Frikadellar….

My Senior year of high school our class had an exchange student from Denmark. She and I became fast friends. Wherever one of us was you knew the other was close by. We were inseparable and all these years later we are still very good friends. 

We weren’t big on cooking as teenagers, but we did cook a Danish meal for our Home Economics class (because we had to) and invited my mom to join us. It was a success and we made an “A” on the project. 

The main course for our meal was “Frikadeller” which loosely translated means “Meatballs”. You can have them with or without gravy. They are delicious either way. You can make them with all pork or a mixture of pork and beef. Some folks prefer to use veal instead of beef, but I prefer beef. If you want it to be super savory use all pork. Again, I prefer half & half.  Serve these along with Brunede Kartofler (Caramelized/Browned Potatoes) and/or Rødkål (Red Cabbage).

For leftovers (I was told if you really want to do it like the Danes) slap a few of these onto some toast (or bread) with some mayo. It is good!

I haven’t made these in years, but recently I had a craving for them so I got busy in the kitchen and whipped some up. Mine never look like meatballs. They’re more like patties, but they were still good and brought back some good memories as well.

FRIKADELLER (DANISH MEATBALLS)
Ingredients
Frikadeller:

1 lb ground beef

1 lb ground pork

1 large onion – grated

1/2 c. breadcrumbs

4 Tbsp flour

2 eggs

1/2 tsp salt

1/4 tsp pepper

1/4 tsp. nutmeg

2-3 cloves of garlic

half & half (or milk) for consistency (1/4 to 1/2 c.) I use milk

butter

Gravy:

3/4 – 2 Tbsp drippings from Frickadeller

a little butter if needed

3 Tbsp flour

1 c. heavy cream (Milk works too)

1 Tbsp. beef bouillon

salt & pepper

Instructions
Frikadeller:

Combine beef, pork and onion. Add breadcrumbs, flour, eggs, salt, pepper, nutmeg, and garlic, (it works best if you mix it with your hands).

Slowly add half & half or milk for consistency (you want them to be slightly sticky, you shouldn’t be able to form them into a perfect ball). Coat large skillet well with butter. Drop clumps of mixture (a heaping tablespoon-size) onto the skillet.

Fry on medium to medium low heat until brown (press the meat down lightly with a fork so it flattens out a little.. it should look like a fat hamburger, then flip (approx 3-5 minutes per side). Add more butter with each batch.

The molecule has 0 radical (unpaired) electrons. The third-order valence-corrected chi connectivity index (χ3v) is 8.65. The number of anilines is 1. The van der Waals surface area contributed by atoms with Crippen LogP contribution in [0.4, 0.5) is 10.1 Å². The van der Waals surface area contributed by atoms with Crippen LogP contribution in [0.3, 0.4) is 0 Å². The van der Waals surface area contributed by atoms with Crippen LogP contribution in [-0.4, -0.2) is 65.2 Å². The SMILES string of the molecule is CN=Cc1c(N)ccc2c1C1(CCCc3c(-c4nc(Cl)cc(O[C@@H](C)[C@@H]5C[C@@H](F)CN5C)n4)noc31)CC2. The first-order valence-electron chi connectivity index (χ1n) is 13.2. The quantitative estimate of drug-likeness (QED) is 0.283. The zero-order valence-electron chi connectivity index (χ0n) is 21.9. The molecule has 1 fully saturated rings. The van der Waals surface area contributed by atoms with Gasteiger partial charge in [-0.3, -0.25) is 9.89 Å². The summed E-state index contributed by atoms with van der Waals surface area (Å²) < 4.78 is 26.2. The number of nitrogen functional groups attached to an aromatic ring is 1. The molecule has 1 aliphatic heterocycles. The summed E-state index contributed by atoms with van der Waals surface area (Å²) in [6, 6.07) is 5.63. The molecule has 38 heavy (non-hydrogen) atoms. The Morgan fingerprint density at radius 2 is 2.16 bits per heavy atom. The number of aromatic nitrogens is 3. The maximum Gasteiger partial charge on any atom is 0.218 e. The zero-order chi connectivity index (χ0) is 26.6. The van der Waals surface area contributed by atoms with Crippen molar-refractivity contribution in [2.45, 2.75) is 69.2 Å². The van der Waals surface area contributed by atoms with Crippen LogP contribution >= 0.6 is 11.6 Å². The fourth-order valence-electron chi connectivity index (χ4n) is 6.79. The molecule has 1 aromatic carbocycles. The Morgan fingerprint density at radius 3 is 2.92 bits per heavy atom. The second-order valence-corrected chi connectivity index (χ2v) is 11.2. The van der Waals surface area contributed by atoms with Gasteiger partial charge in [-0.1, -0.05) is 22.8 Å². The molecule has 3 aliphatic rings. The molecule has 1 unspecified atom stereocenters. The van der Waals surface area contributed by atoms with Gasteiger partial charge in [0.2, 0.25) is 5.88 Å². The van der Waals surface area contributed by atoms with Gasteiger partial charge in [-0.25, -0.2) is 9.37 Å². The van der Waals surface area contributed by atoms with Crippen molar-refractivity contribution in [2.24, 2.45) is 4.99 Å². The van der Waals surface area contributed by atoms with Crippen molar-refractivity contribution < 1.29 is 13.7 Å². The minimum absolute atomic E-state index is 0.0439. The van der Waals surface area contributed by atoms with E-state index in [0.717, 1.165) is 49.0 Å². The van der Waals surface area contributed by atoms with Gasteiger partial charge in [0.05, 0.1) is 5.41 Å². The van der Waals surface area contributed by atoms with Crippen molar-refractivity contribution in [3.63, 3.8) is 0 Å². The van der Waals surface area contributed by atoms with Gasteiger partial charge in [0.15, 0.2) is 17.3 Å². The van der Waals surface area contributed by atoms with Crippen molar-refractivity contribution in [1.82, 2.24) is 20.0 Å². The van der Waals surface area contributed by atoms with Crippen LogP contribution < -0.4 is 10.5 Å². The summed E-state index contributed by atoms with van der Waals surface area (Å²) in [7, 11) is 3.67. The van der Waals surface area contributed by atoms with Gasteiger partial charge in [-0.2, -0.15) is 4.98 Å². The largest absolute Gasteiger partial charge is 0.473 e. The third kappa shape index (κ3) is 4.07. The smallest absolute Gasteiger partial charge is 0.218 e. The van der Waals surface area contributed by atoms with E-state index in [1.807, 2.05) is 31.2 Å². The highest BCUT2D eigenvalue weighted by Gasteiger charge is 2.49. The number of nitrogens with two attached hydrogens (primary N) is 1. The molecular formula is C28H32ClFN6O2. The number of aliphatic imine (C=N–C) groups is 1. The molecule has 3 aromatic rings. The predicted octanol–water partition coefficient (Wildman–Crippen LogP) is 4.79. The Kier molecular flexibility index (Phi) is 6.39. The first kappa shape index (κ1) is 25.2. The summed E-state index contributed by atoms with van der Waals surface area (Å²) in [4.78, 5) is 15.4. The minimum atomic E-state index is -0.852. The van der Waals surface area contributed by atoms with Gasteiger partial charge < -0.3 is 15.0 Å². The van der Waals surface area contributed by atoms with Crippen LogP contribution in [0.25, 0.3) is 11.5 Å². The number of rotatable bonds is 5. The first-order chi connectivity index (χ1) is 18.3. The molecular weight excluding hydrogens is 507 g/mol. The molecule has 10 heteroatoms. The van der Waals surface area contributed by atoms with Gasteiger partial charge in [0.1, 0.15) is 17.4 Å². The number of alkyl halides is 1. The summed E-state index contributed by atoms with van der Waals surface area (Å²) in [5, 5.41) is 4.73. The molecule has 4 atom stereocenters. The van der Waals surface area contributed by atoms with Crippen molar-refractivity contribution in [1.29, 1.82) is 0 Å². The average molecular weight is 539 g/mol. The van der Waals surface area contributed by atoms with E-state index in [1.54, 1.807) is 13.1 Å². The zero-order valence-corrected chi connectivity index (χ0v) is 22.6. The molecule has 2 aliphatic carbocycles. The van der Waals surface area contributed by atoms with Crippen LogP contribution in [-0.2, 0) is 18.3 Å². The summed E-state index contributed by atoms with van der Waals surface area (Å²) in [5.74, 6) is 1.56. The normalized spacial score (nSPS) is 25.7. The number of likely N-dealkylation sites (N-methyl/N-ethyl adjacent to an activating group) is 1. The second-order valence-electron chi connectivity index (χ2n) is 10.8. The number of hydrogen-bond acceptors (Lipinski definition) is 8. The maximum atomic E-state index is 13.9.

Serve with gravy (see below). **Don’t wash the skillet– you will want the brown bits and drippings for the gravy**

For the gravy:

Add the flour to the drippings  (add butter if needed). Slowly add cream (or milk) until mixture reaches gravy consistency. Add beef bouillon, salt & pepper to taste.

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6 thoughts on “Frikadellar….

  1. Looks really delicious! Congrats on the project score btw 😉

    I’m definitely gonna try this one day, it just looks too epic lol. Is this photo taken by you bud? Perhaps you can share more photos of dishes in future posts?

    The name reminds me of a Dutch snack which I had while I was over at Netherlands and it’s called Frikandel. Really nice when eaten with Kroket (Croquette)- Damn the memories are coming back hah!

    Just curious, have you tried these two mentioned snacks?

    Your pal,
    Benjamin
    http://www.projectbiy.com

    Liked by 1 person

    1. Thanks! The project was many years ago!

      I’ve never tried the two you mentioned, but you’re right…food can bring back good memories!

      I should try and post more pics, but I’m always ready to eat when the food is done! Lol

      Liked by 1 person

      1. Lol totally understand that! It’s cool how every food has its own history and kinda defines the culture of a country or state don’t you think?

        Like for the Kroket, if memory serves me right, it’s filling is mashed with potatoes because the country has an abundance of it! The Dutch some times jus have these snacks for dinner too.

        Where are you from btw bud? If you’re comfortable sharing?

        Your pal,
        Benjamin

        Liked by 1 person

      2. I’ve heard of Singapore. As far as a signature dish, it’s very diverse. It depends on what area of the country you’re in. I’m in the Midwest with southern roots so for me it’s all about good ol’ home cooking. Things like fried chicken and mashed potatoes…chicken and dumplings…cornbread…sweet tea. Of course wherever you go cheeseburgers and fries and pizza are popular, yet there’s nothing more American than apple pie! Thanks for the idea for a future post! I’ll be sure and give you credit tho’!

        Liked by 1 person

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